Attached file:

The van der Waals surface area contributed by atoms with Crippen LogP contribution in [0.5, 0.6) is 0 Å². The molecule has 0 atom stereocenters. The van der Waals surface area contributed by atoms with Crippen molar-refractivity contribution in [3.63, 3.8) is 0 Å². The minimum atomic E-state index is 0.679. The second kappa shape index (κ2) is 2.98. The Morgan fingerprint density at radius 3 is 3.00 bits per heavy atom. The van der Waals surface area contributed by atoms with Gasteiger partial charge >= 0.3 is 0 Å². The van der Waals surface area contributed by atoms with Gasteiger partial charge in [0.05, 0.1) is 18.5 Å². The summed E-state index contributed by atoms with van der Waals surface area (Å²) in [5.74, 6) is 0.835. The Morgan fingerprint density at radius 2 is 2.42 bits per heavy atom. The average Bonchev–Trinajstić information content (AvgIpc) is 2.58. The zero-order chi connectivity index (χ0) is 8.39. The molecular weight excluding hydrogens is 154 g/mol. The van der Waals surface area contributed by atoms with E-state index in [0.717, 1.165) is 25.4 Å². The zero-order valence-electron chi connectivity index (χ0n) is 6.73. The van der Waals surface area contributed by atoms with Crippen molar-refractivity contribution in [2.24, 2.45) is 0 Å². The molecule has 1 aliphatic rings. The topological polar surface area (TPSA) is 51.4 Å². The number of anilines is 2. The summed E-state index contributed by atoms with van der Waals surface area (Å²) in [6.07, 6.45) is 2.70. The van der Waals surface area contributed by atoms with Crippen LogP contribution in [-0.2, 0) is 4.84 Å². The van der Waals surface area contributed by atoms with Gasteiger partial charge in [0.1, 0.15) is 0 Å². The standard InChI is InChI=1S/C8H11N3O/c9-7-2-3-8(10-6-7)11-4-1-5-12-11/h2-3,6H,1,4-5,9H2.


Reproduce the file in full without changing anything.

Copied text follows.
The van der Waals surface area contributed by atoms with Crippen LogP contribution in [0.5, 0.6) is 0 Å². The molecule has 0 atom stereocenters. The van der Waals surface area contributed by atoms with Crippen molar-refractivity contribution in [3.63, 3.8) is 0 Å². The minimum atomic E-state index is 0.679. The second kappa shape index (κ2) is 2.98. The Morgan fingerprint density at radius 3 is 3.00 bits per heavy atom. The van der Waals surface area contributed by atoms with Gasteiger partial charge >= 0.3 is 0 Å². The van der Waals surface area contributed by atoms with Gasteiger partial charge in [0.05, 0.1) is 18.5 Å². The summed E-state index contributed by atoms with van der Waals surface area (Å²) in [5.74, 6) is 0.835. The Morgan fingerprint density at radius 2 is 2.42 bits per heavy atom. The average Bonchev–Trinajstić information content (AvgIpc) is 2.58. The zero-order chi connectivity index (χ0) is 8.39. The molecular weight excluding hydrogens is 154 g/mol. The van der Waals surface area contributed by atoms with E-state index in [0.717, 1.165) is 25.4 Å². The zero-order valence-electron chi connectivity index (χ0n) is 6.73. The van der Waals surface area contributed by atoms with Crippen molar-refractivity contribution in [2.24, 2.45) is 0 Å². The molecule has 1 aliphatic rings. The topological polar surface area (TPSA) is 51.4 Å². The number of anilines is 2. The summed E-state index contributed by atoms with van der Waals surface area (Å²) in [6.07, 6.45) is 2.70. The van der Waals surface area contributed by atoms with Crippen LogP contribution in [-0.2, 0) is 4.84 Å². The van der Waals surface area contributed by atoms with Gasteiger partial charge in [0.1, 0.15) is 0 Å². The standard InChI is InChI=1S/C8H11N3O/c9-7-2-3-8(10-6-7)11-4-1-5-12-11/h2-3,6H,1,4-5,9H2.